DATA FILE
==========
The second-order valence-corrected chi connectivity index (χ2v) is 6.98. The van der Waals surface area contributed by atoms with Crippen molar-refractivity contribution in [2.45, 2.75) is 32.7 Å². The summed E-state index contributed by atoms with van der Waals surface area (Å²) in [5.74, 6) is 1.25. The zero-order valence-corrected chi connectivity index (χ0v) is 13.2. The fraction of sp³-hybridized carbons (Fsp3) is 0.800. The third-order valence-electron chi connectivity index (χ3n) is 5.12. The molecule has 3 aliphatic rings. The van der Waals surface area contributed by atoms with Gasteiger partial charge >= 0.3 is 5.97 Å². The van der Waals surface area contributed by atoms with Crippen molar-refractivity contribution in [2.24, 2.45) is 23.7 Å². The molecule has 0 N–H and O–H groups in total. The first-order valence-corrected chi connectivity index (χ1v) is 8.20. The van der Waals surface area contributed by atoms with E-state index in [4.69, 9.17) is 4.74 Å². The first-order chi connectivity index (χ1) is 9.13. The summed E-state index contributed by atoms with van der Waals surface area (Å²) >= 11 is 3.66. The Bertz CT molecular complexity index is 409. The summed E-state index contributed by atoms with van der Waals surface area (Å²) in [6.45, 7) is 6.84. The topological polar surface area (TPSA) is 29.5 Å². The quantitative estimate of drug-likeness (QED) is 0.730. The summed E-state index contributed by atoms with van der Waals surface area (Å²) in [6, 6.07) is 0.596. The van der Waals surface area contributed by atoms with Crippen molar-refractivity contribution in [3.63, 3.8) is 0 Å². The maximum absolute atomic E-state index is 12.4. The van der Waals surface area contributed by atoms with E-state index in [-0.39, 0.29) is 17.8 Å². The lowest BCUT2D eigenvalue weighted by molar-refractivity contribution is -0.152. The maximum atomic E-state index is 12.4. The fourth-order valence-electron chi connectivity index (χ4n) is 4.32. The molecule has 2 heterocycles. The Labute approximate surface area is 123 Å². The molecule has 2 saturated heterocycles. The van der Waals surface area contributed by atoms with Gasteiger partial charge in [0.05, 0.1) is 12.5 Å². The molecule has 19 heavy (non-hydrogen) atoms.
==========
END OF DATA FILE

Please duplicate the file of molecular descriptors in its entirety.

The second-order valence-corrected chi connectivity index (χ2v) is 6.98. The van der Waals surface area contributed by atoms with Crippen molar-refractivity contribution in [2.45, 2.75) is 32.7 Å². The summed E-state index contributed by atoms with van der Waals surface area (Å²) in [5.74, 6) is 1.25. The zero-order valence-corrected chi connectivity index (χ0v) is 13.2. The fraction of sp³-hybridized carbons (Fsp3) is 0.800. The third-order valence-electron chi connectivity index (χ3n) is 5.12. The molecule has 3 aliphatic rings. The van der Waals surface area contributed by atoms with Gasteiger partial charge >= 0.3 is 5.97 Å². The van der Waals surface area contributed by atoms with Crippen molar-refractivity contribution in [2.24, 2.45) is 23.7 Å². The molecule has 0 N–H and O–H groups in total. The first-order valence-corrected chi connectivity index (χ1v) is 8.20. The van der Waals surface area contributed by atoms with E-state index in [4.69, 9.17) is 4.74 Å². The first-order chi connectivity index (χ1) is 9.13. The summed E-state index contributed by atoms with van der Waals surface area (Å²) >= 11 is 3.66. The Bertz CT molecular complexity index is 409. The summed E-state index contributed by atoms with van der Waals surface area (Å²) in [6.45, 7) is 6.84. The topological polar surface area (TPSA) is 29.5 Å². The quantitative estimate of drug-likeness (QED) is 0.730. The summed E-state index contributed by atoms with van der Waals surface area (Å²) in [6, 6.07) is 0.596. The van der Waals surface area contributed by atoms with Crippen molar-refractivity contribution in [3.63, 3.8) is 0 Å². The maximum absolute atomic E-state index is 12.4. The van der Waals surface area contributed by atoms with E-state index in [-0.39, 0.29) is 17.8 Å². The lowest BCUT2D eigenvalue weighted by molar-refractivity contribution is -0.152. The maximum atomic E-state index is 12.4. The fourth-order valence-electron chi connectivity index (χ4n) is 4.32. The molecule has 2 heterocycles. The Labute approximate surface area is 123 Å². The molecule has 2 saturated heterocycles. The van der Waals surface area contributed by atoms with Gasteiger partial charge in [0.05, 0.1) is 12.5 Å². The molecule has 19 heavy (non-hydrogen) atoms.